We’re experiencing a renaissance in children’s literature; never before has there been such a large pool of talented authors & illustrators. Though we’re getting more diverse books, we still have a long way to go. There simply are not enough books that feature diverse perspectives for children and we especially need more books written by authors of color and marginalized voices. Why are diverse books so important? They’re important because they give children the chance to see themselves in stories and they nurture open-mindedness. Children’s book characters are still mostly white, straight, cis-gender, non-disabled, humans…and cute animals/creatures. 2016 produced many exceptional books but these are ten that left an impression on me. They all have great stories, amazing illustrations and lots of heart! 1) Plants Can’t Sit Still written by Rebecca E. Hirsch & illustrated by Mia Posada This is a beautiful and creative book! Just like antsy children, plants can’t sit still and move around as they grow and thrive. Strong roots creep, brave seedlings fly and plants climb high! Posada’s collage and watercolor illustrations are pretty, delicate and realistic. Her art reminds me of Lois Ehlert’s. If you have a child who loves nature and learning about plants, they’ll love this book.       2) Thunder Boy Jr. written by Sherman Alexie & illustrated by Yuyi Morales A spunky Native American boy wants a name that is uniquely his own, a name that celebrates how cool he is! This is Sherman Alexie’s first picture book and his writing is heartfelt and funny. This book is excellent storytelling and makes a great read aloud. It’s encouraging to see more positive portrayals of modern Native peoples in children’s literature. Yuyi Morales’ mixed media art [...]

By |January 3rd, 2017|Categories: childrens, Featured Post|Comments Off on Guest Post: Alia Jones’ Ten Best Picture Books of 2016

Snow Books for Children

            “The Weather Outside is Frightful …” … but reading is so delightful! A Wynk, a Blynk and a Nod to Books about Snow The first book that always comes to mind when we think of winter is the classic story of The Snowy Day, written and illustrated by Ezra Jack Keats. This 1963 Caldecott Award winner was groundbreaking as it showcased an African-American child as the central character. Recently published, A Poem for Peter: The Story of Ezra Jack Keats and the Creation of THE SNOWY DAY, pays homage to this children’s classic. Written by Andrea Davis Pinkney and illustrated by Lou Fancher and Steve Johnson, the story of Keats and his infamous little boy in the red snowsuit are brought to life through lyrical text and acrylic, collage, and pencil illustrations. New Picture Books Andy & Sandy and the First Snow by Tomie dePaola and Jim Lewis, illus. by Tomie dePaola Tomie dePaola is a Caldecott and Newbery Honor winning author and illustrator. Lewis is an Emmy Award winning writer for The Muppets. They have collaborated on this new easy reader series about friendship. In this episode, Sandy wants to play outside in the snow, but Andy is not so sure. This book is perfect for those just beginning to read on their own.   Bears in the Snow by Shirley Parenteau, illus. by David Walker Big Brown Bear comes up with a fun solution when his four little bear cubs can’t all fit on the sled. The soft illustrations and lyrical text make for a fun read-aloud.     Best in Snow by April Pulley Sayre This prolific writer of non-fiction has created another visually stunning work. [...]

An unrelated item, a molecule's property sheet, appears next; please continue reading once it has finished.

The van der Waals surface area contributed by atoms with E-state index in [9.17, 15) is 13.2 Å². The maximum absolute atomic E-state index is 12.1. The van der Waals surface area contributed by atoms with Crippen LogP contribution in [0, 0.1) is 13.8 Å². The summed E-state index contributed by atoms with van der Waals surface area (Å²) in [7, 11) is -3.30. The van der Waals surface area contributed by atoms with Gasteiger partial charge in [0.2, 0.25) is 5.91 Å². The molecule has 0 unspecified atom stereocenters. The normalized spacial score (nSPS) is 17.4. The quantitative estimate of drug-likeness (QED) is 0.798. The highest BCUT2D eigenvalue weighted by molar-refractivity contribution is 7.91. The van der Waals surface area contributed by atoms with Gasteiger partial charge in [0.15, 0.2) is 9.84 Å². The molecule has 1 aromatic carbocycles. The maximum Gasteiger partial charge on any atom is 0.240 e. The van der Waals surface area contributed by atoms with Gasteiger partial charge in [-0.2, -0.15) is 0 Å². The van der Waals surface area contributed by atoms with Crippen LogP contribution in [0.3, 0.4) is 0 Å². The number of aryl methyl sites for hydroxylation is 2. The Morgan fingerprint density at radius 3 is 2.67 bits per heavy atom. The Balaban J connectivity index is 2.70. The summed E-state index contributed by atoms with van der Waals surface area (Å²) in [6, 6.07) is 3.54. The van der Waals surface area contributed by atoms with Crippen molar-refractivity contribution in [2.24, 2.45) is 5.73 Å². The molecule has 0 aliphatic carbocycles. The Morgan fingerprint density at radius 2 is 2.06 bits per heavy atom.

By |December 15th, 2016|Categories: A Wynk, a Blynk and a Nod to Books, Featured Post|Comments Off on Snow Books for Children

Top 5 Hiking Trails in Northern Kentucky and Cincinnati

The weather has finally changed and the cool temperatures are here at last.  That also means the beautiful changing of leaves and my favorite time to hike.  I greatly enjoy long backpacking hikes but as many people know, it is hard to find the time.  One of my favorite places to hike is the Red River Gorge, but that is about a two hour drive. So I compiled a short list of my top favorite five local hikes that are closer to the Cincinnati area.  If you only have a few hours or a whole day, try to escape to the woods and enjoy the splendor of the fall season. I hope you find the time to enjoy the splendor of nature in the fall.  It can be quite fleeting.  Dress with layers because it may be cool under those trees. 5)  Big Bone Lick Trails:  3380 Beaver Rd. Union, KY. There are a choice of 5 trails ranging in length and difficulty.  You can also do them all in the 4.5 mile Discovery Trail.  The trails run through woodlands, grasslands, woody savanna, the salt-sulfur springs, and the bison viewing area. 4) Fort Thomas Landmark Tree Trail:  89 Carmel Manor Rd. Fort Thomas, KY 41075 This short loop offers great scenery and views across to Ohio.  It consists of 14 landmark trees and the colorful foliage should be a treat at this time of year.  It is a short 1.1 miles but moderate to difficult due to the few steep hills.  Dogs allowed. 3)  Devou Park Trail:  460 Deverill St, Ludlow, KY 41016 Devou Park Trail consists of several fun trails.  You can view train tracks right over the trail and know that it should [...]

By |October 26th, 2016|Categories: Uncategorized|Comments Off on Top 5 Hiking Trails in Northern Kentucky and Cincinnati

13 Reasons to Watch Fuller House